Structural Development of Human Fetal and Preterm Brain Cortical Plate Based on Population-Averaged Templates

Qiaowen Yu, Austin Ouyang, Lina Chalak, Tina Jeon, Jonathan Chia, Virendra Mishra, Muraleedharan Sivarajan, Greg Jackson, Nancy Rollins, Shuwei Liu, Hao Huang

Research output: Contribution to journalArticlepeer-review

31 Scopus citations


We hypothesized that the distinct maturational processes take place across different cortical areas from middle fetal stage to normal time of birth and these maturational processes are altered in late third trimester. Fractional anisotropies (FA) from diffusion tensor imaging (DTI) infer the microstructures of the early developing cortical plate. High-resolution DTI of 11 fetal brain specimens at postmenstrual age of 20 weeks (or simplified as 20 weeks), 19 in vivo brains at 35 weeks, and 17 in vivo brains at normal time of birth at term (40 weeks) were acquired. Population-averaged age-specific DTI templates were established with large deformation diffeomorphic metric mapping for subject groups at 20, 35, and 40 weeks. To alleviate partial volume effects, skeletonized FA values were used for mapping averaged cortical FA to the cortical surface and measuring FA at 12 functionally distinctive cortical regions. Significant and heterogeneous FA decreases take place in distinct cortical areas from 20 to 35 weeks and from 35 to 40 weeks, suggesting differentiated cortical development patterns. Temporally nonuniform FA decrease patterns during 35-40 weeks compared with those during 20-35 weeks were observed in higher-order association cortex. Measured skeletonized FA suggested dissociated changes between cerebral cortex and white matter during 35-40 weeks.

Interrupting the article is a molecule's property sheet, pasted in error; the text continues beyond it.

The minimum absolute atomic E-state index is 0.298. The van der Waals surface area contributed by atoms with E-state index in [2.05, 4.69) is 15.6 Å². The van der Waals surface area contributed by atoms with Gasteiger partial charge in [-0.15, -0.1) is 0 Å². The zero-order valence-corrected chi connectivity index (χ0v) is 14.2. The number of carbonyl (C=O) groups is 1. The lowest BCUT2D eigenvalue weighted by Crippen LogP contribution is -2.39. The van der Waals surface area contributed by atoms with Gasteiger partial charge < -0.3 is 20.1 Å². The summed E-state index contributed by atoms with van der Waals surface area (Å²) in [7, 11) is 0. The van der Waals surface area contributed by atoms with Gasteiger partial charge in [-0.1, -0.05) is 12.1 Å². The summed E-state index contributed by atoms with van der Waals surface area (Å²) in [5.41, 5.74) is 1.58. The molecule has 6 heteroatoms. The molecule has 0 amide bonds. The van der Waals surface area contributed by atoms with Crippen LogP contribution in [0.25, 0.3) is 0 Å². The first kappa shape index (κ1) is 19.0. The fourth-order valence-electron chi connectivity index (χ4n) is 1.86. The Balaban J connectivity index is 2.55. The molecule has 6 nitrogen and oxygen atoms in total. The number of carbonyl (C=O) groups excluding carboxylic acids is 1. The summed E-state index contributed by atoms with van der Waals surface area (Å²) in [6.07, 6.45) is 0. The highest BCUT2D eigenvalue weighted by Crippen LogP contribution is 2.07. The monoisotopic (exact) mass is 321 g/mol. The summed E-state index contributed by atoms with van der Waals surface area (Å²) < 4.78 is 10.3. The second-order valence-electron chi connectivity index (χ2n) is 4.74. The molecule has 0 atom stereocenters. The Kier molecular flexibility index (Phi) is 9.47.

Original languageEnglish (US)
Pages (from-to)4381-4391
Number of pages11
JournalCerebral Cortex
Issue number11
StatePublished - Oct 1 2016


  • DTI
  • cortical microstructure
  • fetal brain
  • heterogeneous
  • population-averaged template

ASJC Scopus subject areas

  • Cognitive Neuroscience
  • Cellular and Molecular Neuroscience


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